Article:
The U.S. Virgin Islands has filed a lawsuit against oil company Hess Corp. for more than $1 billion, alleging the firm abandoned a massive oil refinery it had pledged to run through 2022.
Within hours of the filing Monday, the Hess subsidiary that owns the refinery announced that it will file for Chapter 11 bankruptcy, allowing it to pursue the sale of the refinery for use as a simple storage facility — the outcome that the territory's government had sought to prevent.
The islands' complaint alleged a pattern of misconduct by executives at Hess, which operated with Venezuela's state-owned oil company what was once the world's largest refinery before closing it in 2012. It said Hess conspired to strip the facility's assets in order to leave the government with claims against a broke, polluted and inoperable refinery.
“This is not about a business disagreement. It is about Hess breaking the law,” said Kenneth Mapp, governor of the U.S. Virgin Islands.
The small territory's government will not pay to challenge Hess, a $15 billion company. Instead, the Washington law firm it hired, Cohen Milstein Sellers & Toll PLLC, will fund the lawsuit — and collect between 20 and 28 percent of any proceeds.
In an emailed response, Hess spokeswoman Lorrie Hecker said, “We believe this suit is wholly without merit.”
A separate announcement by HOVENSA LLC, the partially owned Hess subsidiary that owns the refinery, called the end of refining at the operation “unavoidable given HOVENSA's financial condition” and said that a bankruptcy filing and sale was the best option for the residents and government of the Virgin Islands.
The high-stakes legal dispute marks a low in Hess's nearly 50-year history in St. Croix, whose 51,000 residents account for nearly half the population of the U.S. Virgin Islands. With an economy once based on sugarcane and rum — and, earlier, slaves — the impoverished island proved welcoming when oilman Leon Hess first built a refinery on the island in 1965. The facility came at a significant environmental price: Hess built the refinery on the largest mangrove lagoon on St. Croix, and the mishandling of crude oil and its byproducts at the facility led to extensive contamination of the aquifer.
In return for its largesse, Hess ultimately received billions of dollars in tax breaks from the territorial government. The case focuses on the terms of those tax breaks, which included conditions to promote the establishment and operation of refining operations. Subsequent agreements included one that went into effect in 2002 and was to last two decades, according to the agreement.
Hess pulled in huge sums — more than $6.2 billion in tax breaks and other benefits by 1992 alone, according to a Government Accountability Office report from that year. In 1998, it sold a 50 percent stake in the refinery to Venezuela's state-owned oil company, Petroleos de Venezuela S.A., or PDVSA, for $625 million. After being transferred into a joint venture, the refinery spun off billions of dollars more to its owners, according to financial records.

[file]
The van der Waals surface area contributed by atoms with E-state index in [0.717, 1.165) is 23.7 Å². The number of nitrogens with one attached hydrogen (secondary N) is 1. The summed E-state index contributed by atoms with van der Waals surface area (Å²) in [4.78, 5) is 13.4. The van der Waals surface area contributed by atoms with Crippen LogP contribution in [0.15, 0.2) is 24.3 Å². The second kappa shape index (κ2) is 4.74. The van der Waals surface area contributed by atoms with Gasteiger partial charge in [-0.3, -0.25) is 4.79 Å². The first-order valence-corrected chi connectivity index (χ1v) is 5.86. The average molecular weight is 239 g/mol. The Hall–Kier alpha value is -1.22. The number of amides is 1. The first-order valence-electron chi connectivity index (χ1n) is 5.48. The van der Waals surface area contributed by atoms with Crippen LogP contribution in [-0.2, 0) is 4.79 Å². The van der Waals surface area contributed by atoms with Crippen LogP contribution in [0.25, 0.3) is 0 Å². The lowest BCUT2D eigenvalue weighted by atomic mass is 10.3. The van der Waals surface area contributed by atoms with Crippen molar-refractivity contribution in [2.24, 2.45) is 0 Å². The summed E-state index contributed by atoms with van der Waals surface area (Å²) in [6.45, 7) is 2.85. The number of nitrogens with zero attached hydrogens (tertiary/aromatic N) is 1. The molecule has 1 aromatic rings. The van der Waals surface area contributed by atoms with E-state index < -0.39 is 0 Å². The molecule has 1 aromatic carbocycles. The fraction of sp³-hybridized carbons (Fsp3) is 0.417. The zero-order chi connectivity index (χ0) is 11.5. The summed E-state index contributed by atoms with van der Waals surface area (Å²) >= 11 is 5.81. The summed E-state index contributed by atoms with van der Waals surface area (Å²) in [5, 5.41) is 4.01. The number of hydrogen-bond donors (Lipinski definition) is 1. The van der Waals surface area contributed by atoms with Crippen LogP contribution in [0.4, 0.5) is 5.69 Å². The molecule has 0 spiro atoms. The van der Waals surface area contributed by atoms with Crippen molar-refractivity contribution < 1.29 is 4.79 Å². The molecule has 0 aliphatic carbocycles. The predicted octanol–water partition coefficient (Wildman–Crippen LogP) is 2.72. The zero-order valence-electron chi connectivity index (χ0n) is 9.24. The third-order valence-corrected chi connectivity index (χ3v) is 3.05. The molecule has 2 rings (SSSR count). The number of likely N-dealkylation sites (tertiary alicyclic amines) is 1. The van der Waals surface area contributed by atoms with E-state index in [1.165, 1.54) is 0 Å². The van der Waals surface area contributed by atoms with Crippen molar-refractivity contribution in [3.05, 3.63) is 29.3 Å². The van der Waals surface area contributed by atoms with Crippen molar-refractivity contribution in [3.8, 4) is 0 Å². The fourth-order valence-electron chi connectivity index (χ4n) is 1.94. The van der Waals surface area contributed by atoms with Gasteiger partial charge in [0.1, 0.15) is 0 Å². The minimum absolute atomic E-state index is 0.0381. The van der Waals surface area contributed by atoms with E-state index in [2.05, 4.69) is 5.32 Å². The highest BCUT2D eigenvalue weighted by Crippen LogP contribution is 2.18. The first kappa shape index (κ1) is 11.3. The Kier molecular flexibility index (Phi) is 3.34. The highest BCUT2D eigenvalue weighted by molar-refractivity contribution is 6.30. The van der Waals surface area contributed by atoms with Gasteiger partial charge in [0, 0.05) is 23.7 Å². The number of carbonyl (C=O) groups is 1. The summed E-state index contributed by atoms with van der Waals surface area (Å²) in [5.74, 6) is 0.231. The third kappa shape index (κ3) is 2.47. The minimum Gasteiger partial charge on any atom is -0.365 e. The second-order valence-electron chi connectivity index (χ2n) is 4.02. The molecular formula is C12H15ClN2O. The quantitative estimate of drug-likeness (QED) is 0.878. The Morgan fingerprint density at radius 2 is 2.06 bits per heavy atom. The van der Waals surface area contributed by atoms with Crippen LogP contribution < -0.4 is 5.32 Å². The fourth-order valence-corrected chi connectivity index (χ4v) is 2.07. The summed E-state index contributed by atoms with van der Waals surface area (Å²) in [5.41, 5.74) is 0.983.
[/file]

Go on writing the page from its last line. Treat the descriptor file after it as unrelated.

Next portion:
The lawsuit said Hess and PDVSA entered into contracts that artificially boosted the cost of the Venezuelan crude it purchased and suppressed the cost of the petroleum products the refinery sent to Hess gas stations along the East Coast. Meanwhile, the Hess executives overseeing the refinery loaded it with debt, the lawsuit said.
By late in the last decade, the refinery was struggling amid competition from emerging markets and other factors. Hess also had a sizable environmental liability: The U.S. Environmental Protection Agency was working toward what would eventually be a $700 million settlement in 2011 requiring the refinery to upgrade its equipment to improve safety and reduce pollution.
For decades, the EPA has also overseen an effort remove a massive plume of leaked oil from beneath the refinery that threatens the island's groundwater. So far, the EPA said, the project has recovered more than 43 million gallons of spilled oil.
Frustrated Virgin Island officials said the EPA and other federal agencies never did enough to address Hess's responsibility.
“They would have acted differently had this been somewhere else,” said Terrence “Positive" Nelson, a six-term territorial senator. “We had four times the Exxon Valdez spilled into our largest aquifer, and the EPA turned a blind eye.”
After privately deciding to cease refinery operations and convert the facility to an oil storage terminal, Hess halted routine maintenance, the government's lawsuit says. Instead of negotiating with the government over its hope to convert the refinery to a storage facility, the suit alleges that Hess's decision to abruptly cease operating the refinery “create panic within the Government due to the ensuing economic crises.” The company provided the territorial government only a day's notice of its intent to shut down the refinery.
Even after the shutdown and mass layoffs, the islands and Hess continued talks to reopen or sell the company. But the lawsuit and intended bankruptcy filing suggest the negotiations recently broke down for good.
“They have held us hostage because of the jobs, threatening to leave if they didn't get what they want,” Nelson said. “The government basically gave them everything, and they left anyway.”
The Associated Press